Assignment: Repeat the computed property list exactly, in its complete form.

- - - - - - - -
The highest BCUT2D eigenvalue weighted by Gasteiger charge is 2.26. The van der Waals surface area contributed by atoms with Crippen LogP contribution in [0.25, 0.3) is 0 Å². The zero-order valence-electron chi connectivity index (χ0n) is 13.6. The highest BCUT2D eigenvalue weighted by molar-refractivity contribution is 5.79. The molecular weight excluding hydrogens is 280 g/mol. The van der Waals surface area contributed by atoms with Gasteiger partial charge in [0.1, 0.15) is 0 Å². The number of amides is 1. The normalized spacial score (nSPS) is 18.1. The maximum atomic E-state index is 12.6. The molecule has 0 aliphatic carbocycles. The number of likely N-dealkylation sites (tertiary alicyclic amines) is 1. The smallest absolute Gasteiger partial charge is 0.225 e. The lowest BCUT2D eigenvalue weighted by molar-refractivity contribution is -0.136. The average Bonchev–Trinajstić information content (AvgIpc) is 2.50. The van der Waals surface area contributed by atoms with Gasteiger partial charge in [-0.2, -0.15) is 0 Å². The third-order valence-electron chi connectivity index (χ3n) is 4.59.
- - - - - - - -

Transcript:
The highest BCUT2D eigenvalue weighted by Gasteiger charge is 2.26. The van der Waals surface area contributed by atoms with Crippen LogP contribution in [0.25, 0.3) is 0 Å². The zero-order valence-electron chi connectivity index (χ0n) is 13.6. The highest BCUT2D eigenvalue weighted by molar-refractivity contribution is 5.79. The molecular weight excluding hydrogens is 280 g/mol. The van der Waals surface area contributed by atoms with Gasteiger partial charge in [0.1, 0.15) is 0 Å². The number of amides is 1. The normalized spacial score (nSPS) is 18.1. The maximum atomic E-state index is 12.6. The molecule has 0 aliphatic carbocycles. The number of likely N-dealkylation sites (tertiary alicyclic amines) is 1. The smallest absolute Gasteiger partial charge is 0.225 e. The lowest BCUT2D eigenvalue weighted by molar-refractivity contribution is -0.136. The average Bonchev–Trinajstić information content (AvgIpc) is 2.50. The van der Waals surface area contributed by atoms with Gasteiger partial charge in [-0.2, -0.15) is 0 Å². The third-order valence-electron chi connectivity index (χ3n) is 4.59.